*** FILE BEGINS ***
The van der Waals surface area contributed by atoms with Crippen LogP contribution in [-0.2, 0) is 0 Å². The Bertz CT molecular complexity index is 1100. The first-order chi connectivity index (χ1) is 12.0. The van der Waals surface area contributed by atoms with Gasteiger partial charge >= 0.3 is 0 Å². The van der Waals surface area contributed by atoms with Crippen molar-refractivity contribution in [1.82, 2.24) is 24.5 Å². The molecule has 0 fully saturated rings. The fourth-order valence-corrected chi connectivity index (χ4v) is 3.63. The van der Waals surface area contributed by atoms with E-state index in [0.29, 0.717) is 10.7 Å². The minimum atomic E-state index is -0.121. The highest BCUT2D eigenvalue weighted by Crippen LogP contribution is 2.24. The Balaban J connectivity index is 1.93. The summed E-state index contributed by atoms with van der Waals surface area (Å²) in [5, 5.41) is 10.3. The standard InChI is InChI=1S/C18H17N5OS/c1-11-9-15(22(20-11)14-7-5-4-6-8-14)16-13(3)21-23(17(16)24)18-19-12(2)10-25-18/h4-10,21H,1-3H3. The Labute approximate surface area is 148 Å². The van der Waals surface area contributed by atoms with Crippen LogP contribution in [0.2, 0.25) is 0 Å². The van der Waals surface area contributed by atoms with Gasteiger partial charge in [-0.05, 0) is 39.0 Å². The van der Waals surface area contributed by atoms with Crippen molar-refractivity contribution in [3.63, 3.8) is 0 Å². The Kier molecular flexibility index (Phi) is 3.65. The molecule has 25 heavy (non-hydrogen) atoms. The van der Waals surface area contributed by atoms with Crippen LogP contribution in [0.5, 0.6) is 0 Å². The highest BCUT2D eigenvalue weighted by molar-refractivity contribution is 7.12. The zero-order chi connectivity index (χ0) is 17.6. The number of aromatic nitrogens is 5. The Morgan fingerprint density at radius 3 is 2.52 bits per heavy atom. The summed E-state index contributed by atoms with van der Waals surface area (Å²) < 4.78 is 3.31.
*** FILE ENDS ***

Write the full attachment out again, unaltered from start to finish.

The van der Waals surface area contributed by atoms with Crippen LogP contribution in [-0.2, 0) is 0 Å². The Bertz CT molecular complexity index is 1100. The first-order chi connectivity index (χ1) is 12.0. The van der Waals surface area contributed by atoms with Gasteiger partial charge >= 0.3 is 0 Å². The van der Waals surface area contributed by atoms with Crippen molar-refractivity contribution in [1.82, 2.24) is 24.5 Å². The molecule has 0 fully saturated rings. The fourth-order valence-corrected chi connectivity index (χ4v) is 3.63. The van der Waals surface area contributed by atoms with E-state index in [0.29, 0.717) is 10.7 Å². The minimum atomic E-state index is -0.121. The highest BCUT2D eigenvalue weighted by Crippen LogP contribution is 2.24. The Balaban J connectivity index is 1.93. The summed E-state index contributed by atoms with van der Waals surface area (Å²) in [5, 5.41) is 10.3. The standard InChI is InChI=1S/C18H17N5OS/c1-11-9-15(22(20-11)14-7-5-4-6-8-14)16-13(3)21-23(17(16)24)18-19-12(2)10-25-18/h4-10,21H,1-3H3. The Labute approximate surface area is 148 Å². The van der Waals surface area contributed by atoms with Crippen LogP contribution in [0.2, 0.25) is 0 Å². The van der Waals surface area contributed by atoms with Gasteiger partial charge in [-0.05, 0) is 39.0 Å². The van der Waals surface area contributed by atoms with Crippen molar-refractivity contribution in [3.63, 3.8) is 0 Å². The Kier molecular flexibility index (Phi) is 3.65. The molecule has 25 heavy (non-hydrogen) atoms. The van der Waals surface area contributed by atoms with Crippen LogP contribution in [0.5, 0.6) is 0 Å². The highest BCUT2D eigenvalue weighted by molar-refractivity contribution is 7.12. The zero-order chi connectivity index (χ0) is 17.6. The number of aromatic nitrogens is 5. The Morgan fingerprint density at radius 3 is 2.52 bits per heavy atom. The summed E-state index contributed by atoms with van der Waals surface area (Å²) < 4.78 is 3.31.